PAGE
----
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In re J.K.L.

Court of Appeals of Texas, Fourth District, San Antonio

June 21, 2017


         From the County Court at Law, Kendall County, Texas Trial Court No. 15-485 CCL Honorable Cathy Morris, Judge Presiding

          Sitting: Patricia O. Alvarez, Justice Luz Elena D. Chapa, Justice Irene Rios, Justice


          Patricia O. Alvarez, Justice

         Kasee K. appeals the trial court's order terminating her parental rights to her son J.K.L. Kasee challenges the sufficiency of the evidence to support the trial court's finding that termination of her parental rights was in J.K.L.'s best interest. We affirm the trial court's order.


         J.K.L. was born on September 30, 2015, and the Department was appointed temporary managing conservator on October 16, 2015. An order terminating the father's parental rights was signed on September 28, 2016. A trial on whether Kasee's parental rights should be terminated was held on November 29-30, 2016. The following summarizes the testimony of the witnesses.

         A. Kimberly Dodd

         Kimberly Dodd, a conservatorship worker employed by the Texas Department of Family and Protective Services, testified she was assigned to work with Kasee in November of 2013. At that time, another one of Kasee's children, R.C., who was two months old, was removed from Kasee's care, and a family service plan was developed for Kasee which included supervised visitation and drug testing. Kasee was never able to visit R.C. after the removal because Kasee never had two consecutive, negative drug tests. Kasee also was not otherwise compliant with the plan because she would engage in services for a month and then disappear for several months. While the case was pending, Kasee gave birth to another child, M.C., on March 17, 2014. Kasee was using drugs while pregnant with M.C., and the Department immediately removed M.C. from Kasee's care. Ultimately, Kasee's parental rights to both R.C. and M.C. were terminated on January 26, 2015.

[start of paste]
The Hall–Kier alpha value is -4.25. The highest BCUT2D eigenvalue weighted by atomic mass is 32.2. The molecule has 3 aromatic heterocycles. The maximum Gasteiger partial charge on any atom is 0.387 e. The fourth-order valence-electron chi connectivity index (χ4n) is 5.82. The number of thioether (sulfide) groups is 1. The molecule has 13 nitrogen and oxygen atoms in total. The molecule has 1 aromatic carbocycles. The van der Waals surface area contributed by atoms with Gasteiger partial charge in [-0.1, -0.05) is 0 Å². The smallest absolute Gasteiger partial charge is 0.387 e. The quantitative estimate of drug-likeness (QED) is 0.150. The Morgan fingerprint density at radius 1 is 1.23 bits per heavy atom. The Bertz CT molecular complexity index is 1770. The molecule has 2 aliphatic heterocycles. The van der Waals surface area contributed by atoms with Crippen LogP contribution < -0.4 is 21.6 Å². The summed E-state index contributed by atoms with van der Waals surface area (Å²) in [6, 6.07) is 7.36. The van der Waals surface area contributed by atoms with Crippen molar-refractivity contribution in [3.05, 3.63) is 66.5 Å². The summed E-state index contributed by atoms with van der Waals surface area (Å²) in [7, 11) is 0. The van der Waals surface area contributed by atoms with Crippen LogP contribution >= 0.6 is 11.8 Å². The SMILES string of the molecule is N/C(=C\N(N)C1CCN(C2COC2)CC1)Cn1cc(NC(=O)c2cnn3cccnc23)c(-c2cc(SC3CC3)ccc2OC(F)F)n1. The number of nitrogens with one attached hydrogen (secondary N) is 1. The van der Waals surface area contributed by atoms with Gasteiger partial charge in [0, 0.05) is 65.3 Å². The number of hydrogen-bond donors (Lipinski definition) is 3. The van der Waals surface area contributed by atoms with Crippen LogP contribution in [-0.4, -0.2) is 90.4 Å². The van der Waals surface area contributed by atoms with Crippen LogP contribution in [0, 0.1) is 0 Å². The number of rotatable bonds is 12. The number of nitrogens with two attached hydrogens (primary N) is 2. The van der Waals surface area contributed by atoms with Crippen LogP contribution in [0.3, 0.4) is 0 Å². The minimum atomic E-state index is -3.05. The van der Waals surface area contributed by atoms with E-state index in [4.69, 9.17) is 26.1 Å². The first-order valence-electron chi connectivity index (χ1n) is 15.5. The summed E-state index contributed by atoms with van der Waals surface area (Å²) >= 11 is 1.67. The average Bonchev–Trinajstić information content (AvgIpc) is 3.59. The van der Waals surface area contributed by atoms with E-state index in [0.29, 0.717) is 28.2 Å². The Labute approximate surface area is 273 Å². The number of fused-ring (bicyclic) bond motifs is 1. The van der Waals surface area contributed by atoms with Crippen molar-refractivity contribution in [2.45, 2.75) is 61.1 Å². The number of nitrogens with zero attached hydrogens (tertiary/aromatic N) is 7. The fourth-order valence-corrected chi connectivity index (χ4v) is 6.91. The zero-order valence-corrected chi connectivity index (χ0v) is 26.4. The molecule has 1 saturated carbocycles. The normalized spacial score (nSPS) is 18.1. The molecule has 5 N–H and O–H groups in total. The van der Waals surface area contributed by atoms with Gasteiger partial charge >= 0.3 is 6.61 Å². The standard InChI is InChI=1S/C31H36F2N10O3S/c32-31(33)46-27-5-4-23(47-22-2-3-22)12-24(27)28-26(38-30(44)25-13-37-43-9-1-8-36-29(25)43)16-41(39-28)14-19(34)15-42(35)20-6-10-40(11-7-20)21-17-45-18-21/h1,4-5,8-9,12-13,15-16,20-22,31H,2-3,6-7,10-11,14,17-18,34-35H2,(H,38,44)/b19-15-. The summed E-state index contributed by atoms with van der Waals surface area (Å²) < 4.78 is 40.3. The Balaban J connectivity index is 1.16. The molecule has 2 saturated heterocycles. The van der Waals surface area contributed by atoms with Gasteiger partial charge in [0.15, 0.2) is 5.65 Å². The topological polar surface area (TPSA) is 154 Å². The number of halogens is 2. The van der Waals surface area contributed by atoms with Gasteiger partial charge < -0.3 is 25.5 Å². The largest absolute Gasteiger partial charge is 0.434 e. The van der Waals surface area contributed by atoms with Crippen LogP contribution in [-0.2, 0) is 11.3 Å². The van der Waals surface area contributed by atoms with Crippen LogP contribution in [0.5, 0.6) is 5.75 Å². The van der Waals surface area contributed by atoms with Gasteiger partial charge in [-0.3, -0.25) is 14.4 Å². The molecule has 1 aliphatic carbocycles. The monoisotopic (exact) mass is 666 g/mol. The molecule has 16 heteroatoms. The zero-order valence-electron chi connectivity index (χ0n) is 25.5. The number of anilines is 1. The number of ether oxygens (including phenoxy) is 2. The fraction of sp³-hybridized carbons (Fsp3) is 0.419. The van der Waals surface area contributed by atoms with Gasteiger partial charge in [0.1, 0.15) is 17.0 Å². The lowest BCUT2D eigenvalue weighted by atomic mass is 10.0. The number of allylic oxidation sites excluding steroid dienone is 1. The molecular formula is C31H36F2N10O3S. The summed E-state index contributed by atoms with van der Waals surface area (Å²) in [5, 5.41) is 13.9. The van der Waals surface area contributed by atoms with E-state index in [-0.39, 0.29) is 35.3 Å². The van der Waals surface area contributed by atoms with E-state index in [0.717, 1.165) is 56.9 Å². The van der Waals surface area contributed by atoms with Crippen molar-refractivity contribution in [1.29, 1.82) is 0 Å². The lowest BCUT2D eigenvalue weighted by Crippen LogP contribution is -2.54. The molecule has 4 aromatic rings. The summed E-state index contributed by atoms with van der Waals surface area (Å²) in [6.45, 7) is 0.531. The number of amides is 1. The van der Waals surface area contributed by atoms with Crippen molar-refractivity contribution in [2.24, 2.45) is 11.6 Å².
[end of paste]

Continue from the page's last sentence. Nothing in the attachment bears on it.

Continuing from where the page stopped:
Dodd testified Kasee was not truthful during the period she worked with her. Dodd discovered Kasee had two other children who also were removed from her care because of her drug use. Dodd testified Kasee never demonstrated any willingness to protect her children from harm or to accept the responsibility of being a parent. Kasee never put her children's needs ahead of her own or demonstrated any change in her pattern of behavior. Dodd admitted she had not been in contact with Kasee since October of 2014.

         B. Dr. Brent Reyburn

         Dr. Brent Reyburn, a neonatologist, examined J.K.L. on October 4-5, 2015. Because J.K.L. did not exhibit withdrawal symptoms at birth, he was not initially screened for narcotics. On October 3, 2015, J.K.L. was admitted to the hospital's intensive care unit due to concerns about respiratory distress and oxygen desaturation. J.K.L. was diagnosed with Neonatal Abstinence Syndrome which is manifested by withdrawal symptoms due to maternal narcotic usage. The symptoms include tremors, extreme irritability, high-pitched crying, increased muscle tone, and hyperactivity.

         During the night of October 4, 2015, J.K.L.'s Neonatal Abstinence Scores averaged 8.3, with high scores of 12 and 14 which Dr. Reyburn described as "incredibly high." Dr. Reyburn explained any score over 8 requires treatment, and J.K.L. met all criteria for placing him on morphine due to his symptoms. After the morphine was administered, J.K.L.'s symptoms drastically improved. J.K.L. was slowly weaned off the morphine over a two-week period.

         Dr. Reyburn testified J.K.L. did not suffer from any other symptoms that would mimic something similar to a withdrawal. He also explained an infant generally shows evidence of withdrawal within 48 to 72 hours, but a delay in an infant's withdrawal is not uncommon. When the mother last used a narcotic and the type of narcotic she used can affect the timing of the infant's withdrawal. Dr. Reyburn further testified that an infant may suffer from withdrawal even if the mother tested negative for all drugs.